Abstract: Poster Presentations |


Deborah M. Rowlands, DO*; Curtis N. Sessler, MD, FCCP
Author and Funding Information

Virginia Commonwealth University, Richmond, VA

Chest. 2006;130(4_MeetingAbstracts):201S-d-202S. doi:10.1378/chest.130.4_MeetingAbstracts.201S-d
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PURPOSE: Central venous catheters (CVC) are frequently used in the ICU. The use of ultrasound guidance, use of antimicrobial-impregnated catheters, and avoidance of femoral vein cannulation are practices recommended to improve patient safety. Guidelines for management of CVCs in the critically ill febrile patient exist. To learn more about physician practices related to CVC management, we performed surveys at recent medical meetings.

METHODS: A fourteen item survey including questions regarding respondent characteristics, insertion site selection, use of ultrasound, use of antimicrobial catheters, and management of CVC in febrile patients with various clinical scenarios was completed by attendees of CVC-related lectures given by one author (CNS) at the 2002 Virginia Thoracic Society meeting and the 2003-2005 CHEST meetings.

RESULTS: A total of 140 respondents who manage CVCs completed surveys. The internal jugular (45.5%), subclavian (39.7%), and femoral (14.2%) vein insertion sites were used most often. Ultrasound guidance was personally utilized by only 25.7% of respondents, and only 4% used ultrasound for most of their catheter insertions. 48.5% of respondents used antimicrobial catheters for at least some patients. There were no significant differences in responses for these parameters over the survey years. Catheter management was variable for a febrile non-shock patient with low (Scenario A) or high (Scenario B) risk for mechanical complications from CVC (i.e. among 5 management strategies, no single choice was selected by >50% of respondents). However, for a febrile patient in shock (Scenario C), 67% of respondents selected CVC removal and insertion a new CVC at a different site.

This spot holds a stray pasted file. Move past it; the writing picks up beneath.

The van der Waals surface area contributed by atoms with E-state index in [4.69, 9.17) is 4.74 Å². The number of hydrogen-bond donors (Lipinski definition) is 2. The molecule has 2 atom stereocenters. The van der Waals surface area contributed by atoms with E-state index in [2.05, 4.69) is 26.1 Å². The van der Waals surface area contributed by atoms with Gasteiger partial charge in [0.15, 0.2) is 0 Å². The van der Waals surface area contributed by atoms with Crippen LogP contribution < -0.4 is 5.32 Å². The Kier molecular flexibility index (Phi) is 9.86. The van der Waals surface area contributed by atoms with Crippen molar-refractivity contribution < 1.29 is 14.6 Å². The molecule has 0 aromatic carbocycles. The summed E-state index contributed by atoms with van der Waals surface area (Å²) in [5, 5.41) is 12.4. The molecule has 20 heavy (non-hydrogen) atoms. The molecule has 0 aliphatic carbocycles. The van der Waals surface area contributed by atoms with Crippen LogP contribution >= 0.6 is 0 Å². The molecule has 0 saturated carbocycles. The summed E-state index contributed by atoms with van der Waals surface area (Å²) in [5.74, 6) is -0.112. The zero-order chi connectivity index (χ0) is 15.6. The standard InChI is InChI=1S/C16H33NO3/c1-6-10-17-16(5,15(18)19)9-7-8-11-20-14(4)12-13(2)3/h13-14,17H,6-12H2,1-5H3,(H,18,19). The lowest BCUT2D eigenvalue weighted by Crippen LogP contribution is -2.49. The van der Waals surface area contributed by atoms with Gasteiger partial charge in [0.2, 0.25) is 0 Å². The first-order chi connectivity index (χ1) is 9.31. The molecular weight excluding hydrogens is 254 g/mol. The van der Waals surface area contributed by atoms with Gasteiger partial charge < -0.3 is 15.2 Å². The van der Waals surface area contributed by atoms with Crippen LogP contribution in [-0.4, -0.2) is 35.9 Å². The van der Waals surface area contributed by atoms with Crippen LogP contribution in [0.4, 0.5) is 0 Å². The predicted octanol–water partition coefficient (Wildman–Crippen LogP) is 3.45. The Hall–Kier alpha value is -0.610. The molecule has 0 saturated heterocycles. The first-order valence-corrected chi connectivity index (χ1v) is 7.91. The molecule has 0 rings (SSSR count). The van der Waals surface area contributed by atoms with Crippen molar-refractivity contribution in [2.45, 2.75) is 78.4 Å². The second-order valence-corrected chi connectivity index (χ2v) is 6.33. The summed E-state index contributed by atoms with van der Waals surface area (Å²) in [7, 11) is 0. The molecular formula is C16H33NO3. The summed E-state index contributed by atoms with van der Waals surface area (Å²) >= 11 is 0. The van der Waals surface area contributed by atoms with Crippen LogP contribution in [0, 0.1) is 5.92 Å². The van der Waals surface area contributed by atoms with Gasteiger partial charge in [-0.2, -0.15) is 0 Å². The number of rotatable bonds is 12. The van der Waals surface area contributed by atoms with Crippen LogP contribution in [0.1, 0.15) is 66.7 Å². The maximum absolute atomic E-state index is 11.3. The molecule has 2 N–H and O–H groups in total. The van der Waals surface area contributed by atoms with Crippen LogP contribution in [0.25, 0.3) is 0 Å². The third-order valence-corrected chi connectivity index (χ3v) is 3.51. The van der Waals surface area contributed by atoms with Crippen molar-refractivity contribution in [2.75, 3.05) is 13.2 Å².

CONCLUSION: There is variability in physician practice regarding preferred insertion site and antimicrobial catheters, and underutilization of ultrasound guidance. There is little consensus among physicians when faced with different clinical scenarios involving CVC management in the critically ill febrile patient. CVC practice changed little over the years surveyed.

CLINICAL IMPLICATIONS: Further investigation is needed to determine the factors that influence physician practice and decision-making regarding CVCs in the ICU setting.

DISCLOSURE: Deborah Rowlands, None.

Wednesday, October 25, 2006

12:30 PM - 2:00 PM




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